Melatonin is mainly produced at night. The blood concentration of melatonin during the night is 10 to 50 times higher than during the day. This melatonin, found in the blood, is produced by the pineal gland. Other organs may contain more or less of it, including the intestine, which may contain up to 400 times more than the pineal gland.

It is important to emphasize that this drop in melatonin, as we age, is more marked in women than in men. It’s also true that twice as many women as men experience sleep problems. In addition, the symptoms of menopause combined with the drop in melatonin make women’s nights more difficult.

melatonin and aging

Cancer and the immune system

On another note, the decrease in melatonin production as we age along with the increased incidence of cancer may be related. The role of melatonin has been well demonstrated in cancer prevention to limit the growth of cancer cells or to cause the death of tumors.

It is also known that a greater drop in melatonin is associated with a higher incidence of Alzheimer’s disease.

Likewise, if it is not the decrease in melatonin that is directly responsible for the disruption of the immune system, an additional intake of melatonin, as we age, could help keep it functional for longer. Melatonin would help keep the immune system functioning in a manner similar to what is seen in centenarians.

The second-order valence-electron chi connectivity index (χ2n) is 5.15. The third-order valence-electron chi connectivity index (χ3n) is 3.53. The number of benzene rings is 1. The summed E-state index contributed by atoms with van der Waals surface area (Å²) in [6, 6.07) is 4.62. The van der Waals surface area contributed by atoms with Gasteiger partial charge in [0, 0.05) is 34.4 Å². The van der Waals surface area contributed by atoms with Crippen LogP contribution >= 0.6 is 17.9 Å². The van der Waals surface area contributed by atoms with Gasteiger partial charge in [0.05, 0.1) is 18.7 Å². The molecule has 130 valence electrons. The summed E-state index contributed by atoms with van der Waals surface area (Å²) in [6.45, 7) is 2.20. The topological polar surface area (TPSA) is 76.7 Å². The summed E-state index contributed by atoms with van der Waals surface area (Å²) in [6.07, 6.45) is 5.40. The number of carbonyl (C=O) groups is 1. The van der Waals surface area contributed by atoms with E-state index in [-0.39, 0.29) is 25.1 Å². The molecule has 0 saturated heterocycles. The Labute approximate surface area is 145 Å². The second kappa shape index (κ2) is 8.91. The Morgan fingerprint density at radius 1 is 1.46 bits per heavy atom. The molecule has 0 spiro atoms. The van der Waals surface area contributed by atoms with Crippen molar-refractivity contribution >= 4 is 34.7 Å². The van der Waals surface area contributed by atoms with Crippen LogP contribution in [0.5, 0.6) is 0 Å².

This would improve resistance to infections, but also prevent increased systemic inflammation. The increase in inflammation, with aging, predisposes or accentuates the development of diseases and disrupts the metabolism.

Its beneficial effects on the immune system and its protective effects against viral infections mean that melatonin could be used both in the prevention and in the treatment of certain viral diseases. It was recently proposed (2015) that melatonin could be an important ally in the fight against the Ebola virus.

Metabolism, cellular repair and antioxidants

Melatonin would help maintain a healthier and younger general metabolism. It would act upstream on the aging process by protecting the functioning of mitochondria and maintaining their density in cells. Melatonin would also increase the productivity of our energy powerhouses, while reducing their polluting emissions (oxidation). This is the exact opposite of what is generally seen with aging.

This beneficial effect may reduce the incidence of a large number of diseases, including degenerative diseases such as Parkinson’s and Alzheimer’s.

Another important mechanism linking melatonin to aging and to the mitochondria is the expression of the protein sirtuin 1 (Sirt 1). Sirtuins play a very important cellular role in stress resistance mechanisms both in the cytoplasm of cells and in the internal mitochondria. Thus, in a state of stress, these proteins can activate a large number of genes essential to the body’s natural antioxidant defenses, but also the cellular repair mechanisms. The expression of the antiaging protein Sirt 1 is increased by melatonin.